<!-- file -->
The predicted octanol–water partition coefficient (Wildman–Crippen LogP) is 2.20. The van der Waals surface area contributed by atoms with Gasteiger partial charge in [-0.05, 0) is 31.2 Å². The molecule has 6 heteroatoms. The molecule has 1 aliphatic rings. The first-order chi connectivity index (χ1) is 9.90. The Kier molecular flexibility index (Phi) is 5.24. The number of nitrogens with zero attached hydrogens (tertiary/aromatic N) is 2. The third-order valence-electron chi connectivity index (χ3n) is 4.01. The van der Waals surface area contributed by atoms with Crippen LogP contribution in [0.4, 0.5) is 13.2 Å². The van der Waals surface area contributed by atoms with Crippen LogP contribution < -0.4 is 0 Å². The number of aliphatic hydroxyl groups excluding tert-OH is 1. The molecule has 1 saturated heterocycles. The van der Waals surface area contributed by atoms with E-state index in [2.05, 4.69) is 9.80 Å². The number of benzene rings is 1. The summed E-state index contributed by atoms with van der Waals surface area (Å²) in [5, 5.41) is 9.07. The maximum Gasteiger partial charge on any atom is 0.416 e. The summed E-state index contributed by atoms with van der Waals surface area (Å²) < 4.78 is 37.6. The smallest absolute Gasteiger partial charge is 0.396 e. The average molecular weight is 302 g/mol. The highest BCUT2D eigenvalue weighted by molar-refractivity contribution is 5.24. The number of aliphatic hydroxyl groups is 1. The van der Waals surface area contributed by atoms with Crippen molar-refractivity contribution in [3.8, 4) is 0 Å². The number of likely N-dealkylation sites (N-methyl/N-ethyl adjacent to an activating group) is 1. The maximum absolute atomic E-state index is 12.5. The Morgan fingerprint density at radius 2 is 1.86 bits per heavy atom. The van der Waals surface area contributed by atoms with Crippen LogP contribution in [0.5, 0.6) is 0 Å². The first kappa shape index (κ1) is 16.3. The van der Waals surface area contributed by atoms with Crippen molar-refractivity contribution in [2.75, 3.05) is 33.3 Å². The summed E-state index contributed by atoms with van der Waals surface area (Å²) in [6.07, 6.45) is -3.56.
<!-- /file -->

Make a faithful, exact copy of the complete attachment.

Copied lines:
The predicted octanol–water partition coefficient (Wildman–Crippen LogP) is 2.20. The van der Waals surface area contributed by atoms with Gasteiger partial charge in [-0.05, 0) is 31.2 Å². The molecule has 6 heteroatoms. The molecule has 1 aliphatic rings. The first-order chi connectivity index (χ1) is 9.90. The Kier molecular flexibility index (Phi) is 5.24. The number of nitrogens with zero attached hydrogens (tertiary/aromatic N) is 2. The third-order valence-electron chi connectivity index (χ3n) is 4.01. The van der Waals surface area contributed by atoms with Crippen LogP contribution in [0.4, 0.5) is 13.2 Å². The van der Waals surface area contributed by atoms with Crippen LogP contribution < -0.4 is 0 Å². The number of aliphatic hydroxyl groups excluding tert-OH is 1. The molecule has 1 saturated heterocycles. The van der Waals surface area contributed by atoms with E-state index in [2.05, 4.69) is 9.80 Å². The number of benzene rings is 1. The summed E-state index contributed by atoms with van der Waals surface area (Å²) in [5, 5.41) is 9.07. The maximum Gasteiger partial charge on any atom is 0.416 e. The summed E-state index contributed by atoms with van der Waals surface area (Å²) < 4.78 is 37.6. The smallest absolute Gasteiger partial charge is 0.396 e. The average molecular weight is 302 g/mol. The highest BCUT2D eigenvalue weighted by molar-refractivity contribution is 5.24. The number of aliphatic hydroxyl groups is 1. The van der Waals surface area contributed by atoms with Crippen molar-refractivity contribution in [3.8, 4) is 0 Å². The number of likely N-dealkylation sites (N-methyl/N-ethyl adjacent to an activating group) is 1. The maximum absolute atomic E-state index is 12.5. The Morgan fingerprint density at radius 2 is 1.86 bits per heavy atom. The van der Waals surface area contributed by atoms with Crippen LogP contribution in [0.5, 0.6) is 0 Å². The first kappa shape index (κ1) is 16.3. The van der Waals surface area contributed by atoms with Crippen molar-refractivity contribution in [2.75, 3.05) is 33.3 Å². The summed E-state index contributed by atoms with van der Waals surface area (Å²) in [6.07, 6.45) is -3.56.